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Drawing on extensive interviews with subnational elites and focusing on six Mexican states (Baja California, Chihuahua, Jalisco, Nuevo León, Michoacán, and Guerrero), this chapter analyzes how party alternation and opposition governors’ decisions to remove top- and mid-level officials in the state attorneys’ offices and the state judicial police led to the breakdown of informal government protection networks for drug cartels in the 1990s and early 2000s. Cartels created private militias in response to this political uncertainty in Mexico’s gray zone of criminality, which allowed drug lords to defend their turf and challenge rival territory. Using a sequential analysis, we show how every new party alternation, starting in Baja California in 1989 up to Guerrero in 2005, stimulated an arms race among cartels and led to the proliferation of increasingly lethal dyadic conflicts in the northwest, northeast, and south of the country. By 2006, Mexico’s drug trafficking industry had experienced dramatic transformations: cartels used powerful private militias to settle disputes and the death toll surpassed the 1,000 murders threshold used to classify a conflict as a civil war.
This chapter presents new evidence showing how drug cartels and their associates attacked municipal party candidates and mayors to take control over local elections, penetrated municipal governments, and subdued local economies, populations, and territories. Extensive interviews with former local officials, local economic actors, and local human rights activists show the development of subnational criminal governance regimes in Michoacán and Guerrero – two states ruled by leftist governors, where subnational authorities were purposefully unprotected by the conservative federal government. Cartels inflitrated local campaigns and municipal governments, established themselves as monopolists of violence and criminal taxation, and regulated economic activities in key economic areas. But they failed to do this in Baja California, where the federal government protected the president’s subnational co-partisan rulers. We discuss why, in a context of competition for turf, and state-cartel and inter-cartel conflict, drug lords and their associates developed highly coercive and predatory governance regimes, subverting local democracy, and opening a new era of intense civilian victimization.
This chapter analyzes a surprising wave of 311 lethal attacks by drug cartels against local elected officials and party candidates in Mexico (2007–2012). As the War on Drugs intensified, competition for turf increased and drug lords expanded their range of actions into new illicit markets – including extortion, kidnapping, and the extraction of natural resources. Cartels attacked mayors and local party candidates to develop subnational governance regimes as part of their new strategy. We use time-series cross-sectional analyses to show that attacks took place in subnational regions where intergovernmental partisan conflict between Right and Left was more intense and mayors and local party candidates were unprotected and vulnerable. Attacks took place disproportionately during subnational election cycles, when new governments were elected and new appointments were made. Two natural experiments, contrasting municipalities along the Michoacán–Guerrero and Michoacán–Guanajuato borders, show that political vulnerability and political opportunity are causally related to the probability of attacks against mayors and party candidates.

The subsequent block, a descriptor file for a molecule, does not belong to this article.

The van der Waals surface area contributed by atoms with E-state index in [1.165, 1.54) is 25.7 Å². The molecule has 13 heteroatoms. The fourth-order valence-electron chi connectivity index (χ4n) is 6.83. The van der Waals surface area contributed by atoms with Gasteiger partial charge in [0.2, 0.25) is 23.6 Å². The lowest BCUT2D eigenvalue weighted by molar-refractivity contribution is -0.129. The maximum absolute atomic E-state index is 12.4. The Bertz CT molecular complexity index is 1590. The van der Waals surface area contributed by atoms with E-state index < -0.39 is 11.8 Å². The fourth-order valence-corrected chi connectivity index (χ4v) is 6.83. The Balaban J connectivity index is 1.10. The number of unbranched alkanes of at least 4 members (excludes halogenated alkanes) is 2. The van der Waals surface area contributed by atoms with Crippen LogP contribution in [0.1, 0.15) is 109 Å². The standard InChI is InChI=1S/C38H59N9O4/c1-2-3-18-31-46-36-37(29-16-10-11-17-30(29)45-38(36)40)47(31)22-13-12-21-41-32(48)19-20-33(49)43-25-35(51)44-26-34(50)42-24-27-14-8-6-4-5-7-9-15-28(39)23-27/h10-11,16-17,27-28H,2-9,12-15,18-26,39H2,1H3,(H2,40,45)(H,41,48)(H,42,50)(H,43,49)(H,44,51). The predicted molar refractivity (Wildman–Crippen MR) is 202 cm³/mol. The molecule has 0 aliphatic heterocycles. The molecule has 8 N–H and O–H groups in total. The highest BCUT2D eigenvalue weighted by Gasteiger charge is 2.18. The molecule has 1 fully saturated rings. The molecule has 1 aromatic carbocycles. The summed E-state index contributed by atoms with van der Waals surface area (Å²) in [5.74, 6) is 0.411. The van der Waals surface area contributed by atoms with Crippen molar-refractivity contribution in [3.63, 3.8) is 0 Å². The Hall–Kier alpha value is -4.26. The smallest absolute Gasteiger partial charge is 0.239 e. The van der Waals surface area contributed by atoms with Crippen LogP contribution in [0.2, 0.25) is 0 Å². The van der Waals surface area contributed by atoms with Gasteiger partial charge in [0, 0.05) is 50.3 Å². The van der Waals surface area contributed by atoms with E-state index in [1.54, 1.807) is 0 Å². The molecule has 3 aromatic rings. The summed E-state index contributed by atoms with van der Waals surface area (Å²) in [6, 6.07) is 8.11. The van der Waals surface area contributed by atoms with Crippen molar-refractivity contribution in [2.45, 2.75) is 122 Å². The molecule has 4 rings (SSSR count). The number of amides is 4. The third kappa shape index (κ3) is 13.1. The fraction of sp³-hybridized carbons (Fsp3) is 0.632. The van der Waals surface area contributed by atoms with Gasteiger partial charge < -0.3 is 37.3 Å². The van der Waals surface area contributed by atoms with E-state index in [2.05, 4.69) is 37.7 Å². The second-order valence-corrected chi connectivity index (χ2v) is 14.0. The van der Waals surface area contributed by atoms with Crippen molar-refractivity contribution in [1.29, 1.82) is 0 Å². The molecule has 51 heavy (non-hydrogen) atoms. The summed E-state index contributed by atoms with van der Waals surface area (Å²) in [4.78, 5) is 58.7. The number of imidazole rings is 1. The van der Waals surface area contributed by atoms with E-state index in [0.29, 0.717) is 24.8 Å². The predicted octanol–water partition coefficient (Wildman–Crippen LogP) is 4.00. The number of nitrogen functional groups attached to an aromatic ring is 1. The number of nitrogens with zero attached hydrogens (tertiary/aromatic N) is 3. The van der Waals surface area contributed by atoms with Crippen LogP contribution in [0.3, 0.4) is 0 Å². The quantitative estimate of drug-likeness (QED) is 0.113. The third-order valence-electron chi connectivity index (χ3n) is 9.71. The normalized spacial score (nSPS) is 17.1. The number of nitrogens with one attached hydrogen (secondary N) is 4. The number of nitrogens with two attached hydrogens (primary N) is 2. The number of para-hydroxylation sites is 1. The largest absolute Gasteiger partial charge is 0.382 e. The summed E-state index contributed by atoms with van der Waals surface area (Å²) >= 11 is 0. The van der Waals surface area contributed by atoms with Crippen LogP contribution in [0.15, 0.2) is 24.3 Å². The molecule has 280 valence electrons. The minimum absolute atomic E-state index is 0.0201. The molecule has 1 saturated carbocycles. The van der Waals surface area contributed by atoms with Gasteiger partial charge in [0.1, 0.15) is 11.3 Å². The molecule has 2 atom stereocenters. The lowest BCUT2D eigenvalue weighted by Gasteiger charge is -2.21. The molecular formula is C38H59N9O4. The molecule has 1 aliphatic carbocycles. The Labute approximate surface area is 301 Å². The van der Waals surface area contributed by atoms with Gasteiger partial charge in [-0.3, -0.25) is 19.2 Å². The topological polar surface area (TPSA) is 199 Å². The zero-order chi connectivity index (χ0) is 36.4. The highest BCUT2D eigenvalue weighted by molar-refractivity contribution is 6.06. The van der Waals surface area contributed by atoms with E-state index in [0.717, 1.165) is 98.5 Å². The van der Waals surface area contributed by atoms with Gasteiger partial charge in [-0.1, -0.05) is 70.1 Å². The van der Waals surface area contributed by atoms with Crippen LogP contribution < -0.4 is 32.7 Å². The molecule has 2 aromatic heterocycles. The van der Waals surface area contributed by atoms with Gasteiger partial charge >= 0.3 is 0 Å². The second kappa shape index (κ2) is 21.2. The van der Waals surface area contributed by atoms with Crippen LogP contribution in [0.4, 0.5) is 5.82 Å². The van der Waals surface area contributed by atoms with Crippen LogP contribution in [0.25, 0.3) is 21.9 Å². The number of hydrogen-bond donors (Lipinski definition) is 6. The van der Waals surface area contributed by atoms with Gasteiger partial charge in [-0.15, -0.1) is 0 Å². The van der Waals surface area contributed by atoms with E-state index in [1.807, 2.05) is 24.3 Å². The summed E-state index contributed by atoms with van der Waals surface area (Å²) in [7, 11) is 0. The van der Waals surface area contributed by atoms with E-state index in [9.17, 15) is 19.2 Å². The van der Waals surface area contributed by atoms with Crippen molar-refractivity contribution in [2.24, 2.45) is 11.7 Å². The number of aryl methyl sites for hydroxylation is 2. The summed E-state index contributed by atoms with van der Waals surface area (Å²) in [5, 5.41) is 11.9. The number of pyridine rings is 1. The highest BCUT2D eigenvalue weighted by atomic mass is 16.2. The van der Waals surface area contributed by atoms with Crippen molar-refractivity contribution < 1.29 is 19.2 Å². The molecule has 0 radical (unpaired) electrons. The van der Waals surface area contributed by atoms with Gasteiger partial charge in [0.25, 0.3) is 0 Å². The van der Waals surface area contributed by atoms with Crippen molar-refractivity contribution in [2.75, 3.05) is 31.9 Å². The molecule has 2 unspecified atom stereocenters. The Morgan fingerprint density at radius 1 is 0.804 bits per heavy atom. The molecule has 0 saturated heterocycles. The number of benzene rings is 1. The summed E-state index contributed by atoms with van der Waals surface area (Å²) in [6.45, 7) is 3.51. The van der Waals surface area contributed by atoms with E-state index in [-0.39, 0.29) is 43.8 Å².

This chapter explores the popular organizing that arose in Mexico’s southwest state of Guerrero during the Cold War. It concludes that the movement’s identification with the language of nationalism and economic and social expectations that arose with the revolution of 1910 distinguishes it from many of the contemporary Marxist-inspired movements in Latin America. Following a series of government assaults on peaceful protesters demanding democratic inclusion, the teacher-activists who had led the initial opposition – Genaro Vázquez Rojas and Lucio Cabañas – each founded an armed guerrilla movement. While these both remained small, the chapter argues that they enjoyed the support of a broader base that hid them, fed them, and suffered the consequences of unrestrained government violence. Guerrero was, ultimately, the site of Mexico’s guerra sucia. This history also helps us understand the disappearance of Ayotzinapa’s teachers-in-training in 2014. Those students attended a school distinguished for producing radical opposition leaders since its post-revolutionary inception, including, during the Cold War, Lucio Cabañas.
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